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Reviewing the Keystone XL Tar Sands Pipeline: The More We Learn, the Worse It Looks

The State Department just released its draft environmental review of the proposed Keystone XL pipeline that would take tar sands from Canada to the US Gulf Coast for export. Past reviews severely underestimated the very serious harm to our climate, health, communities and water from the Keystone XL pipeline and expansion of tar sands extraction and refining.

We’ll be taking a hard look at this draft environmental review. And we know that the many people across the US and Canada who are concerned with tar sands expansion and the Keystone XL pipeline project will be weighing in to make their voices heard. 

What we already know from existing analysis is that the Keystone XL tar sands pipeline is not in our national interest. The pipeline means worsening climate change. Piping it through the US heartland would put our ranchers and farmers at risk from difficult to clean up oil spills. And sending it to the Gulf Coast only makes our country a dirty oil gateway to overseas markets. This is a project where multi-national oil companies reap in the benefits while US communities take the risks.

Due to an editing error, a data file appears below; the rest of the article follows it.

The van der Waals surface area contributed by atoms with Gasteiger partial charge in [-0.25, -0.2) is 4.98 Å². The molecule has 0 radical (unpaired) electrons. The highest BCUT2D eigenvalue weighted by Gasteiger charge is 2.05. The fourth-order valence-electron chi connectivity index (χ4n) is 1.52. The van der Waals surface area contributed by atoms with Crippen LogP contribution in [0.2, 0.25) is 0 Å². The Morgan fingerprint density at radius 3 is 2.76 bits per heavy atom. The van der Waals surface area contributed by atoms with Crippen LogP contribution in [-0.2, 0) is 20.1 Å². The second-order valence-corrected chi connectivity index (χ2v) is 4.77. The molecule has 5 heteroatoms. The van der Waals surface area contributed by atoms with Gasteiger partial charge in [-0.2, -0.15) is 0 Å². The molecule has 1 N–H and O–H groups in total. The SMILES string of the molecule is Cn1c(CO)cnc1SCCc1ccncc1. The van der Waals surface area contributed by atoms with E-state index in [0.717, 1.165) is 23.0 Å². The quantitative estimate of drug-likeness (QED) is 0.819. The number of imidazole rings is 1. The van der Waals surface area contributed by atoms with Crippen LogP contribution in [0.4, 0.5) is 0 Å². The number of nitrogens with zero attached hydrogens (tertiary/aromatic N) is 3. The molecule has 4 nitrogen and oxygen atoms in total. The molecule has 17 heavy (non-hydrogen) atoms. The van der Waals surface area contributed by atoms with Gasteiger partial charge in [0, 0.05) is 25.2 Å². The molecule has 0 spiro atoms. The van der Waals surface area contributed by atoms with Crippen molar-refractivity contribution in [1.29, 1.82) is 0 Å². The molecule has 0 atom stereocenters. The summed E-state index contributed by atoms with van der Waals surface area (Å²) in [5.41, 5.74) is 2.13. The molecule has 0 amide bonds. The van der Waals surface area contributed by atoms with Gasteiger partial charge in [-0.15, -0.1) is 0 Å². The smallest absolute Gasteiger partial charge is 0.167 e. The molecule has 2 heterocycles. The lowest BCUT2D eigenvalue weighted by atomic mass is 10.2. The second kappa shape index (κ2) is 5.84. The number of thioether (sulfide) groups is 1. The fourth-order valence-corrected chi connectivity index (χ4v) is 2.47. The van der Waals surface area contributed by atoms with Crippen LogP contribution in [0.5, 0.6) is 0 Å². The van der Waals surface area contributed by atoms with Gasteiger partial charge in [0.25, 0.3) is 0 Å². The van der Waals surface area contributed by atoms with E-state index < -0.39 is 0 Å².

My colleague Anthony Swift has already outlined here, the five necessary ingredients for an environmental review of the Keystone XL tar sands pipeline. Among other concerns, we need to see a thorough review of the ways in which the Keystone XL tar sands pipeline will make climate change worse as described here by my colleague Danielle Droitsch. It is clear that the Keystone XL tar sands pipeline will drive expansion of the tar sands. With alternative pipeline proposals to the west and east coasts stalled due to public opposition and rail such a high cost option, Keystone XL remains the gateway to the higher prices of overseas markets for expensive tar sands.

At several key moments over the past months – election night, his Inauguration Address, and the State of the Union, President Obama has responded to widespread public concerns about the need to fight climate change with strong words calling for action. Action to fight climate change must include stopping dirty projects as well as putting clean energy alternatives into place. It is time for the US to draw a line and say no to dirty energy projects starting with the Keystone XL tar sands pipeline.

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Susan Casey-Lefkowitz

Susan Casey-Lefkowitz is the Director of the NRDC International Program in Washington, D.C.

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